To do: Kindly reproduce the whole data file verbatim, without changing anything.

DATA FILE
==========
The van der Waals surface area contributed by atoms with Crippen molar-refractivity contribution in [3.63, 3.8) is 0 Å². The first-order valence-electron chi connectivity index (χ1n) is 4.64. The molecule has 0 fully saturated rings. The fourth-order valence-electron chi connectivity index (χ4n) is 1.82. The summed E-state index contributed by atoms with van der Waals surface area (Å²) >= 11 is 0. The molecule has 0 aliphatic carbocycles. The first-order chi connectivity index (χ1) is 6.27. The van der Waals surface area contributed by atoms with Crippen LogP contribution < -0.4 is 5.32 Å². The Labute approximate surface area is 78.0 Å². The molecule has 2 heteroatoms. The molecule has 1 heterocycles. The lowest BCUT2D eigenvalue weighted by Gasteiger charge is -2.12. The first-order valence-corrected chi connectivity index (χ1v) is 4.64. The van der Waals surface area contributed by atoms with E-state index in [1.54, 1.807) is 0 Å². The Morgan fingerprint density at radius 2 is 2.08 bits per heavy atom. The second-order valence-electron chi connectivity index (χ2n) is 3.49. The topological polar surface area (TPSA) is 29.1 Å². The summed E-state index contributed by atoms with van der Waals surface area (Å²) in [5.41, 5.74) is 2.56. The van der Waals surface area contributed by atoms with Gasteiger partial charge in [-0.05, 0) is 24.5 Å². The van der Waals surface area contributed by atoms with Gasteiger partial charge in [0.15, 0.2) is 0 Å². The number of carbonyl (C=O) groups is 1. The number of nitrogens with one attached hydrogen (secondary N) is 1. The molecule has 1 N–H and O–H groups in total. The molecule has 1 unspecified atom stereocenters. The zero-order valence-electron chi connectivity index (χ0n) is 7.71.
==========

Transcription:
The van der Waals surface area contributed by atoms with Crippen molar-refractivity contribution in [3.63, 3.8) is 0 Å². The first-order valence-electron chi connectivity index (χ1n) is 4.64. The molecule has 0 fully saturated rings. The fourth-order valence-electron chi connectivity index (χ4n) is 1.82. The summed E-state index contributed by atoms with van der Waals surface area (Å²) >= 11 is 0. The molecule has 0 aliphatic carbocycles. The first-order chi connectivity index (χ1) is 6.27. The van der Waals surface area contributed by atoms with Crippen LogP contribution < -0.4 is 5.32 Å². The Labute approximate surface area is 78.0 Å². The molecule has 2 heteroatoms. The molecule has 1 heterocycles. The lowest BCUT2D eigenvalue weighted by Gasteiger charge is -2.12. The first-order valence-corrected chi connectivity index (χ1v) is 4.64. The van der Waals surface area contributed by atoms with E-state index in [1.54, 1.807) is 0 Å². The Morgan fingerprint density at radius 2 is 2.08 bits per heavy atom. The second-order valence-electron chi connectivity index (χ2n) is 3.49. The topological polar surface area (TPSA) is 29.1 Å². The summed E-state index contributed by atoms with van der Waals surface area (Å²) in [5.41, 5.74) is 2.56. The van der Waals surface area contributed by atoms with Gasteiger partial charge in [-0.05, 0) is 24.5 Å². The van der Waals surface area contributed by atoms with Gasteiger partial charge in [0.15, 0.2) is 0 Å². The number of carbonyl (C=O) groups is 1. The number of nitrogens with one attached hydrogen (secondary N) is 1. The molecule has 1 N–H and O–H groups in total. The molecule has 1 unspecified atom stereocenters. The zero-order valence-electron chi connectivity index (χ0n) is 7.71.